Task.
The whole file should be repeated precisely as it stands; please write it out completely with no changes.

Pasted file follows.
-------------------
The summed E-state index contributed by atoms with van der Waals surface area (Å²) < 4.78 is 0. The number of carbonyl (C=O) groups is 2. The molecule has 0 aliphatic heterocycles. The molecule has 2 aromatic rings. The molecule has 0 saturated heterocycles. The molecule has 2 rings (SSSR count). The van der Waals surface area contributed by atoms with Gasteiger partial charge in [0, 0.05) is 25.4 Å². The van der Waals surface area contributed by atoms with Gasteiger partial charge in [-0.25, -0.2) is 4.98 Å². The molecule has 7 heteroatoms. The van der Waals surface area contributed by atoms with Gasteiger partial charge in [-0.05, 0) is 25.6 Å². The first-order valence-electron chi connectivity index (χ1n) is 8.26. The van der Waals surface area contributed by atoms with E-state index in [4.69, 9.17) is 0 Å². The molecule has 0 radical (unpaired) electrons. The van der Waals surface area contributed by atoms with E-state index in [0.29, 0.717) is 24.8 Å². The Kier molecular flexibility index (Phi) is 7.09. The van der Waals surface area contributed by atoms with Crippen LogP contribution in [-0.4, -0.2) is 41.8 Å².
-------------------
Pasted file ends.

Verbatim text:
The summed E-state index contributed by atoms with van der Waals surface area (Å²) < 4.78 is 0. The number of carbonyl (C=O) groups is 2. The molecule has 0 aliphatic heterocycles. The molecule has 2 aromatic rings. The molecule has 0 saturated heterocycles. The molecule has 2 rings (SSSR count). The van der Waals surface area contributed by atoms with Gasteiger partial charge in [0, 0.05) is 25.4 Å². The van der Waals surface area contributed by atoms with Gasteiger partial charge in [-0.25, -0.2) is 4.98 Å². The molecule has 7 heteroatoms. The van der Waals surface area contributed by atoms with Gasteiger partial charge in [-0.05, 0) is 25.6 Å². The first-order valence-electron chi connectivity index (χ1n) is 8.26. The van der Waals surface area contributed by atoms with E-state index in [4.69, 9.17) is 0 Å². The molecule has 0 radical (unpaired) electrons. The van der Waals surface area contributed by atoms with E-state index in [0.29, 0.717) is 24.8 Å². The Kier molecular flexibility index (Phi) is 7.09. The van der Waals surface area contributed by atoms with Crippen LogP contribution in [-0.4, -0.2) is 41.8 Å².